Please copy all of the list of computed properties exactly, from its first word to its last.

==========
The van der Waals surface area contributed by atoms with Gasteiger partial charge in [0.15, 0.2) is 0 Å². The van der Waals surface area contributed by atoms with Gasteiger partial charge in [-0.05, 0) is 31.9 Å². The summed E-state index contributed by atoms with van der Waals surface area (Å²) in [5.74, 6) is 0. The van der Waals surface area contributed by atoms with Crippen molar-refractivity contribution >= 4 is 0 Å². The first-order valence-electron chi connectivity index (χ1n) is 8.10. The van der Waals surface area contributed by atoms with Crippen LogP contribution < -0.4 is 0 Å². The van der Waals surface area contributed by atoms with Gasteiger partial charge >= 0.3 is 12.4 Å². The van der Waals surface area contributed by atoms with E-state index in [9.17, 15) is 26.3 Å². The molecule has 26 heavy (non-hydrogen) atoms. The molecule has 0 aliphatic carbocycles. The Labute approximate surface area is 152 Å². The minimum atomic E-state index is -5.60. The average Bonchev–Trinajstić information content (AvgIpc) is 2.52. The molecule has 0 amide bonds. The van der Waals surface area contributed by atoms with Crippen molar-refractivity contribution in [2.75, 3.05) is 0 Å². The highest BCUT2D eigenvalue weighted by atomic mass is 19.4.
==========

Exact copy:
The van der Waals surface area contributed by atoms with Gasteiger partial charge in [0.15, 0.2) is 0 Å². The van der Waals surface area contributed by atoms with Gasteiger partial charge in [-0.05, 0) is 31.9 Å². The summed E-state index contributed by atoms with van der Waals surface area (Å²) in [5.74, 6) is 0. The van der Waals surface area contributed by atoms with Crippen molar-refractivity contribution >= 4 is 0 Å². The first-order valence-electron chi connectivity index (χ1n) is 8.10. The van der Waals surface area contributed by atoms with Crippen LogP contribution < -0.4 is 0 Å². The van der Waals surface area contributed by atoms with Gasteiger partial charge >= 0.3 is 12.4 Å². The van der Waals surface area contributed by atoms with E-state index in [9.17, 15) is 26.3 Å². The molecule has 26 heavy (non-hydrogen) atoms. The molecule has 0 aliphatic carbocycles. The Labute approximate surface area is 152 Å². The minimum atomic E-state index is -5.60. The average Bonchev–Trinajstić information content (AvgIpc) is 2.52. The molecule has 0 amide bonds. The van der Waals surface area contributed by atoms with Crippen molar-refractivity contribution in [2.75, 3.05) is 0 Å². The highest BCUT2D eigenvalue weighted by atomic mass is 19.4.